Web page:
These are not irresponsible people who have made poor decisions. They are (or at least appear to be -- I don't actually know them) hard-working people who had the misfortune of having a son born very early. (In the piece, the reporter says that he was born 5 months early, but I'm guessing what she really meant was that he was born AT 5 months - 23-24 weeks, as opposed to 20 weeks gestation. I could be wrong, and people have assumed that Becca's birthweight is a typo before, but I think I most likely would have heard about a surviving 20-weeker born in the mid-state area.) They didn't choose this path, and they are doing everything they can to give their son the best shot at living up to his potential. But then, due to "budget cuts," the state pulls the rug out from under them, and they will likely have to begin choosing from among the many therapies, appointments, and/or procedures, all of which are contribute to giving little James the best shot at a normal life - and, if you have to think about it in economic terms, the best shot at becoming a contributing member of society, functionally and financially. Sure, in the article you hear that a local business collected $1,400 for the family, and that's GREAT, but let me tell you that $1,400 will not go far. $1,400 won't even pay for 2 weeks of Becca's co-pays and excluded expenses.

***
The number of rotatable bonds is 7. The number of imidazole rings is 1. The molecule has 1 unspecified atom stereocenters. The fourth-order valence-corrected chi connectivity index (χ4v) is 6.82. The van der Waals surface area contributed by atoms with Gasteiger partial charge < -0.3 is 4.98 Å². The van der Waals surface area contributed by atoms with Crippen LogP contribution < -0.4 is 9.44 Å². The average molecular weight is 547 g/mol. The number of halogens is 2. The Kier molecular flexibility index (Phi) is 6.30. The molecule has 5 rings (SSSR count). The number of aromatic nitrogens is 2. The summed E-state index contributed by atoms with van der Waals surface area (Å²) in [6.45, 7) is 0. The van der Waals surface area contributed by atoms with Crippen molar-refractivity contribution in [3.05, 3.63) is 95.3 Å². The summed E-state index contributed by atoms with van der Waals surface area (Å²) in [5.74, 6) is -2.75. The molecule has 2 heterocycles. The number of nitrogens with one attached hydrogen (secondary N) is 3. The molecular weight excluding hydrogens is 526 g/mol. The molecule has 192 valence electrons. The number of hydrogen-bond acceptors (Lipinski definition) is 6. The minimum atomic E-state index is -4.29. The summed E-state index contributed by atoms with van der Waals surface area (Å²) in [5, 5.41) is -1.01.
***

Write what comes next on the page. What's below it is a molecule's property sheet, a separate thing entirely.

I don't mention Becca's expenses and the community contribution to the Hambys to ask for pity or contributions. I mention it because it's evidence that we need a systemic, societal approach to caring the members of our community that cannot care for themselves. I don't want to get into a debate about people who other people think could or should care for themselves; I'm talking about people who flat-out can't do so. Good Lord, if we, as the wealthiest society in the world, can't care for disabled kids, what in the world is wrong with us? What's next, shooting golden retriever puppies for the fun of it? To me, this is one of the basic functions of government: to serve as a safety net for those members of society who can't meet their basic needs. And I'm also not talking about having the state pay to send Becca to Disney World or, oh, Harpeth Hall (though, HH folks, if you are reading and want to send a full scholarship our way, I'll be happy to share Becca with you in, oh, 7 years ;) ). I just want to keep my baby from being cut off from her health care.